Everytime we learn something new about Tom Hooper’s Cats, the more we start to think that the version released in theaters was actually less terrifying than what could have been. A few VFX artists have already spilled about the alleged “Butthole Cut” that at one time existed… which is literally just Cats, but the cast has visible buttholes. Andrew Lloyd Webber is spilling the milk about Bustopher Jones too, as evidently that aspect of the movie somehow could have been worse.
The composer held a live commentary of the filmed 1998 version of Cats in memory of his poor cat Mika, who was run over by a car last month. During the sequence, Andrew Lloyd Webber took some time to rant about James Corden’s portrayal in the 2019 musical. In his words:
Bustopher without interruption, as I wrote it. Do not be beguiled by other versions. Other versions with unfunny interpolations which I begged to be cut out. I did manage to get the worst of them removed. I cannot tell you how absolutely un-Eliot it all was in this song.
Andrew Lloyd Webber went on to explain T.S. Eliot’s intentions when he wrote the character of Bustopher Jones in his ‘30s poem collection, which Webber put to music for the Broadway musical. Eliot wrote Bustopher as a “wonderful observation” about a kind of Edwardian gentleman found on St. James Street in central London back in the day.
Andrew Lloyd Webber reminisced about a real man called P. Chadwyck-Healey he had met once who would have made a good Bustopher. It sounds like James Corden’s version directly violated the original vision for the character. Webber doesn’t name the late night host, but these are the words that really give away he’s talking all about 2019’s Cats:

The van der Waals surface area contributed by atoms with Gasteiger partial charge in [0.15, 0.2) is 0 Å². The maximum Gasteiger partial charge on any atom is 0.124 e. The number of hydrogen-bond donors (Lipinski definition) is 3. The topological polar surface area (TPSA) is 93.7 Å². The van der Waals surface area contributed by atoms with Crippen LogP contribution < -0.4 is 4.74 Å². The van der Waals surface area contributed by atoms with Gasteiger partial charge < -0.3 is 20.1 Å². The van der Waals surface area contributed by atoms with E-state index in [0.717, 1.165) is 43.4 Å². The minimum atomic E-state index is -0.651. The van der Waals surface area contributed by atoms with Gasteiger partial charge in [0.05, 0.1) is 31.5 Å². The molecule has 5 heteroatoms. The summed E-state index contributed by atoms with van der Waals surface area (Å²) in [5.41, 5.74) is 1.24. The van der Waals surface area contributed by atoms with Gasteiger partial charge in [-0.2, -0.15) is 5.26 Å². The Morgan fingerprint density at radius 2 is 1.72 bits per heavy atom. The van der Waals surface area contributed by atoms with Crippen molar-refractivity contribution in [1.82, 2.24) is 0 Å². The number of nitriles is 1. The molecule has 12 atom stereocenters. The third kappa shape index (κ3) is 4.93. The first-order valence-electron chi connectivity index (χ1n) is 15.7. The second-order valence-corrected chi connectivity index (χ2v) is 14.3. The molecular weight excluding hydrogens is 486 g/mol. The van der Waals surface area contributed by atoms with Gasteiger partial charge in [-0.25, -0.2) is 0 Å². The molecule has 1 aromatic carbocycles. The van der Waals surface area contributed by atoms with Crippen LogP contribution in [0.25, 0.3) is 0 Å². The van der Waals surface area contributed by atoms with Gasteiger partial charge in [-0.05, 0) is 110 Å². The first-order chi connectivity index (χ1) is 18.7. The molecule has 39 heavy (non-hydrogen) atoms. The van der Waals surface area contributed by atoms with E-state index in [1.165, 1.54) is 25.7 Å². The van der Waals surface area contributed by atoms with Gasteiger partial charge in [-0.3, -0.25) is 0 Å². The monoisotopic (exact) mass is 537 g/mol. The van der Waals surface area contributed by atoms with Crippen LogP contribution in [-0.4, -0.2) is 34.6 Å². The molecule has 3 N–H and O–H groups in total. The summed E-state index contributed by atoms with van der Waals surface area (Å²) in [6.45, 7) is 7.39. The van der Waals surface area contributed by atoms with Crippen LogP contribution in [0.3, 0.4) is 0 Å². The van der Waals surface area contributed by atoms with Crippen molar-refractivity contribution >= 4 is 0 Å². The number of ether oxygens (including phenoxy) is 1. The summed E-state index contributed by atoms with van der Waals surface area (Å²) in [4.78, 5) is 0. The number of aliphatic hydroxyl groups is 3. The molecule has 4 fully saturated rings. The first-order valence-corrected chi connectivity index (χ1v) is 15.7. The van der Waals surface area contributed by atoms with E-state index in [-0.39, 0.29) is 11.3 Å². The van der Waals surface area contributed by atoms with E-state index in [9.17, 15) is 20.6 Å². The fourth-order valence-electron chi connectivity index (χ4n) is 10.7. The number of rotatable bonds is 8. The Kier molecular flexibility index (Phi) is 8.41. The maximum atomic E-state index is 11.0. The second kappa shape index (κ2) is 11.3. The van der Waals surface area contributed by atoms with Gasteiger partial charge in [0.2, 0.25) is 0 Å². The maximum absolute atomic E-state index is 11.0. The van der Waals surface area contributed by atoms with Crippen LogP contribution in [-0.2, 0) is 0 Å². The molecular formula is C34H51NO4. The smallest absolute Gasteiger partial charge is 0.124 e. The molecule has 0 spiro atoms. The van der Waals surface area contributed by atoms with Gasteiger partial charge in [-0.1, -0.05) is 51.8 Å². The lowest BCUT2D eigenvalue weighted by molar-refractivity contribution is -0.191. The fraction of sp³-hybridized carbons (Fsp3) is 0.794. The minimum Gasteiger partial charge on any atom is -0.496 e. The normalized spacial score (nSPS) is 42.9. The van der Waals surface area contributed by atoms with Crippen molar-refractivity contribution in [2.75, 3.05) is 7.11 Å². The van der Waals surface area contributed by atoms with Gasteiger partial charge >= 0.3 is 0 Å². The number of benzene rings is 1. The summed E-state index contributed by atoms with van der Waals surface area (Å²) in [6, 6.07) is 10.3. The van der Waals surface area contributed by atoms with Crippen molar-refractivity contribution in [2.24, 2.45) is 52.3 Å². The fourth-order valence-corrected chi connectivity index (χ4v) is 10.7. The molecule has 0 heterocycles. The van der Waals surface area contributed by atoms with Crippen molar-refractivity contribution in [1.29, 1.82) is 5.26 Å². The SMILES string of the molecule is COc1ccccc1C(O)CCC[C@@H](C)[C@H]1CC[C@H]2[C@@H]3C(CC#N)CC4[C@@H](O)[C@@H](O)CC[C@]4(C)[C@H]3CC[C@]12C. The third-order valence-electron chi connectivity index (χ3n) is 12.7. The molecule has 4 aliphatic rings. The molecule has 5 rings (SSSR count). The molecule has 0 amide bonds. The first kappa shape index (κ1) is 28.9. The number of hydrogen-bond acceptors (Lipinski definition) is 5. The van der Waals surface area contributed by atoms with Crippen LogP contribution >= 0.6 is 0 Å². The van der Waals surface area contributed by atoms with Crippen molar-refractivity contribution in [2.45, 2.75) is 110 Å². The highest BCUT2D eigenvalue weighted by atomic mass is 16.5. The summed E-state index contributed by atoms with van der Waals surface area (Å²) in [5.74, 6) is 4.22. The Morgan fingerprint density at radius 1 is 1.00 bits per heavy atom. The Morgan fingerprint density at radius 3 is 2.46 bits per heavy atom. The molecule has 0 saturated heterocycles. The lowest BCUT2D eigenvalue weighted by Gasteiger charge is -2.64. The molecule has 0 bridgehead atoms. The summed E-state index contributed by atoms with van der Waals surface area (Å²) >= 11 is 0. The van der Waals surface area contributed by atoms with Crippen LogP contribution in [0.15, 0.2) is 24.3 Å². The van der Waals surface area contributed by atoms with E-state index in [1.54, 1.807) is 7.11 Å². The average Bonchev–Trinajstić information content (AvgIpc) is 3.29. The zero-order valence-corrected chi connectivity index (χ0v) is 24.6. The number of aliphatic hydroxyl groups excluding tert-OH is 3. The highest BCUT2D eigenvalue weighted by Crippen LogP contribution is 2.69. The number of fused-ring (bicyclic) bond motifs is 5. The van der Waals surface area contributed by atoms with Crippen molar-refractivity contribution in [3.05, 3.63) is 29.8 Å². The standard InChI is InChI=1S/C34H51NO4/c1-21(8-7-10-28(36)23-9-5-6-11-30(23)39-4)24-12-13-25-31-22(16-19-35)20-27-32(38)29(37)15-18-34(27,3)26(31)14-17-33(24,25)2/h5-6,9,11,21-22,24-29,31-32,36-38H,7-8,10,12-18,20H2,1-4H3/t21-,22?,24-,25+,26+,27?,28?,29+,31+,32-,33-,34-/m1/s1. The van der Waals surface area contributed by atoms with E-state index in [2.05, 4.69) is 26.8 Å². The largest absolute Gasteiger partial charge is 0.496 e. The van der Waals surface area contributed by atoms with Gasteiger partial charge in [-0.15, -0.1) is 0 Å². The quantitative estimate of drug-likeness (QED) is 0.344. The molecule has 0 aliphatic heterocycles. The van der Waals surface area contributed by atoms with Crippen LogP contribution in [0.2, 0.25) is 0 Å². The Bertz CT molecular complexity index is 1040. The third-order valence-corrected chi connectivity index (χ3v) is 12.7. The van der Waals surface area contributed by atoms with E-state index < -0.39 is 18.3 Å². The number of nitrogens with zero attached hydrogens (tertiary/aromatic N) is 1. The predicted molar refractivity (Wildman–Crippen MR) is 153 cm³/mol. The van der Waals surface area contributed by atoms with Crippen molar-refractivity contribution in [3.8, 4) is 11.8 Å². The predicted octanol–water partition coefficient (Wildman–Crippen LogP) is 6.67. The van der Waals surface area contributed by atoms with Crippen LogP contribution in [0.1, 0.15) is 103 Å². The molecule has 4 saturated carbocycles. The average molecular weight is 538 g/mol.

He certainly didn’t hang around on a seesaw.
Oops! That's definitely a slight at James Corden’s portrayal. Just take a look at the scene – it’s filled with gags that bring attention to the cat’s size and often pokes fun as his taste for devouring scraps:
Seesaw accounted for! With a look back on the 1998 stage version of Bustopher Jones’ song, you can see what Andrew Lloyd Webber means. James Barron’s version gives off a sense of dignity and poshness that is completely lost in Tom Hooper’s version. Check it out:
And of course now we want to know what the “worst of them” was that Andrew Lloyd Webber managed to get removed from the film. James Corden’s scene is just one of many issues one could take with the 2019 box office bomb.
The CGI work was publicly mocked since the first trailer dropped, leading Tom Hooper to make changes to the film up until the week of the film’s premiere, and even after it had arrived in theaters. Anonymous VFX crew members have claimed working on the film for Tom Hooper was “almost slavery” full of 90-hour work weeks and a rushed production.
At least James Corden’s does't sound like he's too proud of it either. The Late Late host reportedly hasn’t even seen Cats following the viral response. Corden will next lend his voice to Peter Rabbit 2: The Runaway, hitting theaters on January 15, 2021, and the Netflix musical adaptation Prom.